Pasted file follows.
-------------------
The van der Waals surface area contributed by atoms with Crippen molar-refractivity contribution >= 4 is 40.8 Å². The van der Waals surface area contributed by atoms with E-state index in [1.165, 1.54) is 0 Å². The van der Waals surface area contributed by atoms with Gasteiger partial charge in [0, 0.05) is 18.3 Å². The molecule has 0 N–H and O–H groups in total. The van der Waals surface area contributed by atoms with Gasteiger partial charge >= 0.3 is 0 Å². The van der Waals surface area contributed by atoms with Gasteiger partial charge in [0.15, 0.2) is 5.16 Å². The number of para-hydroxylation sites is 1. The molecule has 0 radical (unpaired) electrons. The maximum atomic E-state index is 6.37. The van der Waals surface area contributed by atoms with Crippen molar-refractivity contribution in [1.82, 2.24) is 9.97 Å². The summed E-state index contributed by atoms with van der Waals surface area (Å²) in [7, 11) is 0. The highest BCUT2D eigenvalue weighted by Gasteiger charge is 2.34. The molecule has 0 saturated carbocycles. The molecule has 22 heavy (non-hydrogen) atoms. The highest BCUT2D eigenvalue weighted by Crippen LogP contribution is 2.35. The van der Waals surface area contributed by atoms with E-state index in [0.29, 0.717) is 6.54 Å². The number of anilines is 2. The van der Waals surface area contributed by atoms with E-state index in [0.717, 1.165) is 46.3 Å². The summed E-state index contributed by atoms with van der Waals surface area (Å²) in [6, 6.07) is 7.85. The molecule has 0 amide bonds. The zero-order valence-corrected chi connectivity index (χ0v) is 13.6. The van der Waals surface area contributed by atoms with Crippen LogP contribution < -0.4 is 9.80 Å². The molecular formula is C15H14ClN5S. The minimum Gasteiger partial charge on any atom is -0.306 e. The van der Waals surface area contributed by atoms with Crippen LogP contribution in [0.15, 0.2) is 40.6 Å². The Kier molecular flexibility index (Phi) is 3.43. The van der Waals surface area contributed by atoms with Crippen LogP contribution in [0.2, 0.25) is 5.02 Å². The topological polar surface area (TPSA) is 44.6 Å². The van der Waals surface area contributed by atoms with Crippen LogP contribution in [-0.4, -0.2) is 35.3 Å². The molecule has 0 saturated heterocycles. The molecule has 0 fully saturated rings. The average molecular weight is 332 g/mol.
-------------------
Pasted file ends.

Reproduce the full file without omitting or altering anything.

The van der Waals surface area contributed by atoms with Crippen molar-refractivity contribution >= 4 is 40.8 Å². The van der Waals surface area contributed by atoms with E-state index in [1.165, 1.54) is 0 Å². The van der Waals surface area contributed by atoms with Gasteiger partial charge in [0, 0.05) is 18.3 Å². The molecule has 0 N–H and O–H groups in total. The van der Waals surface area contributed by atoms with Gasteiger partial charge >= 0.3 is 0 Å². The van der Waals surface area contributed by atoms with Gasteiger partial charge in [0.15, 0.2) is 5.16 Å². The number of para-hydroxylation sites is 1. The molecule has 0 radical (unpaired) electrons. The maximum atomic E-state index is 6.37. The van der Waals surface area contributed by atoms with Crippen molar-refractivity contribution in [1.82, 2.24) is 9.97 Å². The summed E-state index contributed by atoms with van der Waals surface area (Å²) in [7, 11) is 0. The highest BCUT2D eigenvalue weighted by Gasteiger charge is 2.34. The molecule has 0 saturated carbocycles. The molecule has 22 heavy (non-hydrogen) atoms. The highest BCUT2D eigenvalue weighted by Crippen LogP contribution is 2.35. The van der Waals surface area contributed by atoms with E-state index in [0.29, 0.717) is 6.54 Å². The number of anilines is 2. The van der Waals surface area contributed by atoms with E-state index in [0.717, 1.165) is 46.3 Å². The summed E-state index contributed by atoms with van der Waals surface area (Å²) in [6, 6.07) is 7.85. The molecule has 0 amide bonds. The zero-order valence-corrected chi connectivity index (χ0v) is 13.6. The van der Waals surface area contributed by atoms with Crippen LogP contribution < -0.4 is 9.80 Å². The molecular formula is C15H14ClN5S. The minimum Gasteiger partial charge on any atom is -0.306 e. The van der Waals surface area contributed by atoms with Crippen LogP contribution in [0.15, 0.2) is 40.6 Å². The Kier molecular flexibility index (Phi) is 3.43. The van der Waals surface area contributed by atoms with Crippen LogP contribution in [0.2, 0.25) is 5.02 Å². The topological polar surface area (TPSA) is 44.6 Å². The van der Waals surface area contributed by atoms with Crippen LogP contribution in [-0.4, -0.2) is 35.3 Å². The molecule has 0 saturated heterocycles. The molecule has 0 fully saturated rings. The average molecular weight is 332 g/mol.